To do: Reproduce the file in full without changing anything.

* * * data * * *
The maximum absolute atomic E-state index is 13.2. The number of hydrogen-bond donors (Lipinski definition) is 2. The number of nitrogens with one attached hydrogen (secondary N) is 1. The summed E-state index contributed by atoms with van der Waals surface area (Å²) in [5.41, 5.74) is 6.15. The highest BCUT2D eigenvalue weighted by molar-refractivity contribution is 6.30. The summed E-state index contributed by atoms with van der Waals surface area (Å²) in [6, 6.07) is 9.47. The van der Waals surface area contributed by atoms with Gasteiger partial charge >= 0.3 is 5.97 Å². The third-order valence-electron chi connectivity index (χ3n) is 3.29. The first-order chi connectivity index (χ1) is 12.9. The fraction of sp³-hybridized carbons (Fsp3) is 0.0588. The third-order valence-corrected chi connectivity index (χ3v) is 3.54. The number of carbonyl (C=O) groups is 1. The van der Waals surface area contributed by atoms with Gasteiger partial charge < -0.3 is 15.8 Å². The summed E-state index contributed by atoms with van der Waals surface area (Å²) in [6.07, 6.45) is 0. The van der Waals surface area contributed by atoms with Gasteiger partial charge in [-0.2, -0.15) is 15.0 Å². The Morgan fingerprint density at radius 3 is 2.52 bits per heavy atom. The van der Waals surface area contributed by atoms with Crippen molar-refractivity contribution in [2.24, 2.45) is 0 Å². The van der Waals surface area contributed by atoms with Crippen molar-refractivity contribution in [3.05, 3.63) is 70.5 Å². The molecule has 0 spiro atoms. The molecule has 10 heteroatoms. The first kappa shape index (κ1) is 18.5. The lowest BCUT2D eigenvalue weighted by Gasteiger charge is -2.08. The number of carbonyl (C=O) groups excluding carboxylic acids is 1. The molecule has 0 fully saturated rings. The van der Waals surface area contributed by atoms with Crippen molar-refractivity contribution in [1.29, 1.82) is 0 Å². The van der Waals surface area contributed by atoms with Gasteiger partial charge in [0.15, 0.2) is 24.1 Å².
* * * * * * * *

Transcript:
The maximum absolute atomic E-state index is 13.2. The number of hydrogen-bond donors (Lipinski definition) is 2. The number of nitrogens with one attached hydrogen (secondary N) is 1. The summed E-state index contributed by atoms with van der Waals surface area (Å²) in [5.41, 5.74) is 6.15. The highest BCUT2D eigenvalue weighted by molar-refractivity contribution is 6.30. The summed E-state index contributed by atoms with van der Waals surface area (Å²) in [6, 6.07) is 9.47. The van der Waals surface area contributed by atoms with Gasteiger partial charge >= 0.3 is 5.97 Å². The third-order valence-electron chi connectivity index (χ3n) is 3.29. The first-order chi connectivity index (χ1) is 12.9. The fraction of sp³-hybridized carbons (Fsp3) is 0.0588. The third-order valence-corrected chi connectivity index (χ3v) is 3.54. The number of carbonyl (C=O) groups is 1. The van der Waals surface area contributed by atoms with Gasteiger partial charge < -0.3 is 15.8 Å². The summed E-state index contributed by atoms with van der Waals surface area (Å²) in [6.07, 6.45) is 0. The van der Waals surface area contributed by atoms with Gasteiger partial charge in [-0.2, -0.15) is 15.0 Å². The Morgan fingerprint density at radius 3 is 2.52 bits per heavy atom. The van der Waals surface area contributed by atoms with Crippen molar-refractivity contribution in [2.24, 2.45) is 0 Å². The van der Waals surface area contributed by atoms with Crippen molar-refractivity contribution in [3.05, 3.63) is 70.5 Å². The molecule has 0 spiro atoms. The molecule has 10 heteroatoms. The first kappa shape index (κ1) is 18.5. The lowest BCUT2D eigenvalue weighted by Gasteiger charge is -2.08. The number of carbonyl (C=O) groups excluding carboxylic acids is 1. The molecule has 0 fully saturated rings. The van der Waals surface area contributed by atoms with Crippen molar-refractivity contribution in [1.29, 1.82) is 0 Å². The van der Waals surface area contributed by atoms with Gasteiger partial charge in [0.15, 0.2) is 24.1 Å².